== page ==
Normally, the pain comes from your spine and nerves, but occasionally it can come from your stump. You can massage the pain away, but you can reduce your risks by keeping the stump clean. The pain may also come from an infection or the breakdown of your skin. So, you may want to notify your doctor immediately just in case.
Prosthetic Fitting and Proper Care
Your prosthesis is the key component of your rehab. This marvel of modern medical technology has come a long way from its humble beginnings.
Shaped as the parts you lost; your new limb comes with:
- A suspension system that holds the limb to your body
- Cushioning gel that protects your stump by adjusting the pressure
- Joints and appendages
- A socket for attaching the limb to your body
- Synthetic skin and muscles made from a foamy material
- An adjustable internal skeleton that gives the limb its structure
However, your prosthesis is no good if it does not fit your body, as the wrong fit can lead to disasters later down the line. The wrong prosthesis will also impede your recovery. Therefore, you will not begin the process until your doctor deems you ready for it.
The Prosthetic Fitting Process
Once you are healthy enough, your prosthetist, or prosthesis expert, will begin the long process of measuring you for your artificial limb. The process normally takes about 6 months but will last as long as needed.
In the first step, the prosthetist will create a mold of your stump as either a plaster cast or a 3-D computer-generated image. From this mold, your rehab team will generate a socket that comfortably fits your stump. As the construction process can take months, you will get a temporary limb until your permanent one is ready.
The temp limb has a dual purpose. It gives you some mobility while it allows the prosthetist a means to adjust the process to your needs. This is because it serves as a testbed for the various components that will end up in your permanent limb.
You might have to face several temporary variations until everything gets iron out. The average amputee goes through about 16 sample limbs before getting the final product. There is no one-size-fits-all solution. Therefore, your doctor must ensure everything goes smoothly the first time.
How to Properly Care for Your Prosthesis
Once you receive your prosthesis, your rehab shifts to how to care and use it. Your physical trainer usually gives you the usage training with your prosthetist giving you the care instructions. You should listen to them carefully. A damaged prosthesis does you no good, and your prosthetist is there for you. Feel free to ask for clarification on things you do not understand as you go along.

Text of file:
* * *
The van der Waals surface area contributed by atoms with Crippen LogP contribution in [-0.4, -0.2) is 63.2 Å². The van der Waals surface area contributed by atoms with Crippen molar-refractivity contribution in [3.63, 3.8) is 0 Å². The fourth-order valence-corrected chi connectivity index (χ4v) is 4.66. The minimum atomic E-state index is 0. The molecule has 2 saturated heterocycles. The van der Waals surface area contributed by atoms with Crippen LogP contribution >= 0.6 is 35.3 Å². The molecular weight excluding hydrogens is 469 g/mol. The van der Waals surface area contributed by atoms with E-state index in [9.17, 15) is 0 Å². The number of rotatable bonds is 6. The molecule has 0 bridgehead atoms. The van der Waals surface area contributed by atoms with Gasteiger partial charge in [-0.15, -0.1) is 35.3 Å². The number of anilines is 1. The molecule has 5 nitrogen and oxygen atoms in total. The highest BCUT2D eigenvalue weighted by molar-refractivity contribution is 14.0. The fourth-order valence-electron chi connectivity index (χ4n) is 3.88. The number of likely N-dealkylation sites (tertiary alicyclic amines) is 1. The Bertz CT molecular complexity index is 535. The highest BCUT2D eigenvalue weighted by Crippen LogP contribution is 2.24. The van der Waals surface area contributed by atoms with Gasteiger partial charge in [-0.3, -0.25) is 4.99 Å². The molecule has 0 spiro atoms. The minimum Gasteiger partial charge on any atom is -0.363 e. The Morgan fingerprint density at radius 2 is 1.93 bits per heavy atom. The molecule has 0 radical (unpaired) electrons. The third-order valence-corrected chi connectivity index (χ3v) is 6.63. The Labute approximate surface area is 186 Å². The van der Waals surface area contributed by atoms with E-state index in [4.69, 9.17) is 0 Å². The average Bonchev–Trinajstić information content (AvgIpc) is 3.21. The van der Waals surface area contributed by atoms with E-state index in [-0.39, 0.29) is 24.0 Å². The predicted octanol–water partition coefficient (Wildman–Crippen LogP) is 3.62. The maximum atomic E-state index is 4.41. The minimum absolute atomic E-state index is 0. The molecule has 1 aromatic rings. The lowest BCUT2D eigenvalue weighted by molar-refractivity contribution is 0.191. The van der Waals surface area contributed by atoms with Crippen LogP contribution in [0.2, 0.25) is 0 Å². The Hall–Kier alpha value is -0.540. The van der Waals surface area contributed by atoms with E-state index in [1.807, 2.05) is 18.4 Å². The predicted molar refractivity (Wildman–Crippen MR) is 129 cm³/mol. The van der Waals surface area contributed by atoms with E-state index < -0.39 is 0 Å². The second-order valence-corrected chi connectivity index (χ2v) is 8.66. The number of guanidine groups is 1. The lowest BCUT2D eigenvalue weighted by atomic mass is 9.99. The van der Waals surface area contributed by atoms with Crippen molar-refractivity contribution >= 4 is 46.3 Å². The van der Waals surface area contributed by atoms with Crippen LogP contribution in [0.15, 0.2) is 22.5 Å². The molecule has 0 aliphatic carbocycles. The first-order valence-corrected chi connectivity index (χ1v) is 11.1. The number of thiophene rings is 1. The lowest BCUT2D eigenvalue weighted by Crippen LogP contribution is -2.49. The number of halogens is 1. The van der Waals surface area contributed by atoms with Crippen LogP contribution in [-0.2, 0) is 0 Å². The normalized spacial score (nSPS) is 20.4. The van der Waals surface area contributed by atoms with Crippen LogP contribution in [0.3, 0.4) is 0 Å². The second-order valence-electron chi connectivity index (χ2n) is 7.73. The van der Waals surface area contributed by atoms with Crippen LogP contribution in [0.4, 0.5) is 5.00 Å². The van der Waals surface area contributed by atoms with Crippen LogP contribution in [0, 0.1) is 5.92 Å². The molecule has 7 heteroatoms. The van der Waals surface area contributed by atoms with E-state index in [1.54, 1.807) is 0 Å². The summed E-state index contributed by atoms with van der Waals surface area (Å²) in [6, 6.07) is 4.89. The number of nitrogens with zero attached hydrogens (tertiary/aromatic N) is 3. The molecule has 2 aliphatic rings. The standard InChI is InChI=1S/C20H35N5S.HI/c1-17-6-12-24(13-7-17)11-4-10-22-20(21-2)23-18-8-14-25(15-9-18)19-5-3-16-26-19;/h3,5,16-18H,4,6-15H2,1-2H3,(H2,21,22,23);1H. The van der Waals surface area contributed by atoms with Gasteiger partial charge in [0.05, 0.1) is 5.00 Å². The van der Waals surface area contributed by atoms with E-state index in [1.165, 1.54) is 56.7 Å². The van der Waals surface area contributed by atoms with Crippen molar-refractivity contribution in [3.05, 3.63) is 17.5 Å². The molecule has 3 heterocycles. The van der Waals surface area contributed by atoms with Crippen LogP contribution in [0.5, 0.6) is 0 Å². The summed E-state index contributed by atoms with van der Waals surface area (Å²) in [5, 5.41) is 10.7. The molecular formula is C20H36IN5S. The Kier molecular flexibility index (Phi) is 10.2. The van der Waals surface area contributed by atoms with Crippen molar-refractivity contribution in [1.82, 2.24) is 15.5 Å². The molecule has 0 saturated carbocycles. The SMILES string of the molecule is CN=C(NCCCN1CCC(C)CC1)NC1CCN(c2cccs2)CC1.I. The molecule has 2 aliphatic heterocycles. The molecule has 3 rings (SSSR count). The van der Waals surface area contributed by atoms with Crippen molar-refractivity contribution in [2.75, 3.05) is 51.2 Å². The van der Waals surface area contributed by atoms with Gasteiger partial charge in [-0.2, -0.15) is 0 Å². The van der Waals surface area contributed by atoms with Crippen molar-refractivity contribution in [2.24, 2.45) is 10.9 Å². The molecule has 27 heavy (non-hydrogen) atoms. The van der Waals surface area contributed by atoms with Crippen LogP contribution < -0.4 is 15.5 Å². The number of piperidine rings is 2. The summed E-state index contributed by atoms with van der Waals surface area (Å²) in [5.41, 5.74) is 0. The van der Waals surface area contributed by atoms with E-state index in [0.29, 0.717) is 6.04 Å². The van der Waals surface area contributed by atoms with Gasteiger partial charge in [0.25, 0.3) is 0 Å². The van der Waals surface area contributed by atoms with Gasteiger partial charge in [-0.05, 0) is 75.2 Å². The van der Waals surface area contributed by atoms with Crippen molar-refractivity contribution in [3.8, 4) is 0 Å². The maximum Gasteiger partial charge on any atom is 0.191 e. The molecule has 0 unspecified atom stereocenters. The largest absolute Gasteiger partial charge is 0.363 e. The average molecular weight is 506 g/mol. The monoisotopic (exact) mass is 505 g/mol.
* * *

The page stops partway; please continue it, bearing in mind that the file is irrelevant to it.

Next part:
Your prosthetist will go over the specifics of your prosthesis with you, but here is some commonly given advice.
Take Things Slowly:
You might feel pressured to put on your new limb right away and go out into the world, but that may not be a wise choice. Amputation affects your whole body, meaning you need enough time to rest, heal, and adapt to the new you. You should follow your given wearing schedule to avoid complications.
Use Assistive Devices as Needed
As a part of your rehab, you will learn to use orthotic devices such as canes, crutches, and walkers. You should never forget about them, especially in the early weeks of your rehab. They can remove some of the pressure your body will place on your remaining limbs while helping you keep your balance.
Beware of Changes in your Prothesis
Prosthetic devices can take a lot of strain, but they can and will break under the right conditions. Report anything out of the ordinary such as creaks, clicks, or squeaks coming from your prosthesis to your prosthetist.
Learn to Live Without Your Prosthesis
Your prosthesis exists to assist you in your daily life, but it can never replace the limb you lost. If you can do somethings without your artificial limb, you can make it last longer. You will also increase your stamina for when you do need to wear it.
Do Not Forget Your Stump
The health of your stump is vital to your recovery and rehab. Therefore, you want to inform your doctor and prosthetist of any irritation, redness, or pain. You also want to keep the stump and your prosthesis’ socket clean as possible.
Because stump size can fluctuate, you should wear a shrinker sock whenever you take your prosthesis off to help mold your stump into its final form. You may also want to adjust your prosthesis socket to maintain a comfortable fit.
While you must regularly check your stump for blisters, irritation, and injuries for the rest of your life, things will get more manageable as you progress through rehabilitation.
While losing a limb is a traumatic experience, it is not the end of the world. You can learn to live on after your amputation with the right rehabilitation plan. Such a plan would find the right prosthesis for you as well as the tools and understanding to use it. You also get access to many qualified therapists who can help you restore your independence.